The spruce budworm (Choristoneura fumiferana) is a destructive forest pest. The caterpillars of these moths in the family Tortricidae feed on balsam fir, white spruce, red spruce, and black spruce. During an outbreak in the mid-1970s, which lasted 15-20 years, they defoliated nearly 52 million hectares of boreal forest in eastern Canada, and a more recent outbreak in Quebec that began in 2006 occupies 6.3 million hectares and is still growing.
For more than a century, entomologists have been trying to figure out what triggers these population increases, and what slows them down. Factors under consideration have included forestry practices, weather conditions, resource availability, and the number of natural enemies like birds and parasitoid wasps.
Although hundreds of papers have been published on this topic, there is still no general consensus on what drives the population oscillations. However, the authors of an article published in Environmental Entomology have attempted to make some sense of it by reviewing the literature and the various hypotheses.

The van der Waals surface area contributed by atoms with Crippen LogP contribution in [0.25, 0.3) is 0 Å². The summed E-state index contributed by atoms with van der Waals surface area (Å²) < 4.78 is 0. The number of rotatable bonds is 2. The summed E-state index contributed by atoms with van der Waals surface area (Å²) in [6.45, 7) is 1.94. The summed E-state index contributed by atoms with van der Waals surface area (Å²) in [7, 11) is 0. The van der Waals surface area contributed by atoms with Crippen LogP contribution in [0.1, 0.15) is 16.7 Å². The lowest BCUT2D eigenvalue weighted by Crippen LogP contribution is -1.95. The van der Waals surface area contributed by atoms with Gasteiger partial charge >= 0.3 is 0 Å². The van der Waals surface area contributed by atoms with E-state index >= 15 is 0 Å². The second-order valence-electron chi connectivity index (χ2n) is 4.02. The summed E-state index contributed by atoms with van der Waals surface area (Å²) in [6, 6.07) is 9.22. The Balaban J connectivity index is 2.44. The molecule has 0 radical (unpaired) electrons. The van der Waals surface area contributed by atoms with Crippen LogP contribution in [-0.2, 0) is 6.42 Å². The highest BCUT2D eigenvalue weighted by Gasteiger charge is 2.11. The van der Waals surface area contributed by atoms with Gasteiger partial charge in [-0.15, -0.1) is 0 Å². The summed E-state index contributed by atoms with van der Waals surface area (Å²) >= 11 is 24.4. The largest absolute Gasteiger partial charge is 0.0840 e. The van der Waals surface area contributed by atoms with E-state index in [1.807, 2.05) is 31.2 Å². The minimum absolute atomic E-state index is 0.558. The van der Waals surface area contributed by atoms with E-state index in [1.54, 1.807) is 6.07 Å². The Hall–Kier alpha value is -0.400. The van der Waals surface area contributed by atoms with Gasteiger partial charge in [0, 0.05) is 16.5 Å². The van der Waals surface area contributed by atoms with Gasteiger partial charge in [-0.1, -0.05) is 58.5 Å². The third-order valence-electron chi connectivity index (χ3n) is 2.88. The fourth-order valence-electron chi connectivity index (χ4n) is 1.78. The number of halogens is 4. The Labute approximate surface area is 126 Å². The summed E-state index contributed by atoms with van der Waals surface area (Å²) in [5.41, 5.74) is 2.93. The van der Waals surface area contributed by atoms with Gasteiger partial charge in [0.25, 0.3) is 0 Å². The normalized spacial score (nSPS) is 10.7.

Since these insects are difficult to study when their populations are low, they found that there is not much field data about how populations go from low densities to high ones. However, progress has been made concerning the peaks and the declining phases of spruce budworm outbreaks, and they appear to be driven by the number of predators that feed on them.
“Control by natural enemies and, to a lesser extent, declines in resource availability appear to be responsible for the collapse of outbreaks,” according to the authors. “Control by natural enemies is the primary agent keeping populations at low levels between outbreaks.”
That leaves a lot left to learn.
“There are still many data gaps, particularly in the low-density to rising phase of outbreaks, and these need to be filled before we can be certain of the key processes driving and shaping the dynamics of budworm outbreaks,” the authors concluded.
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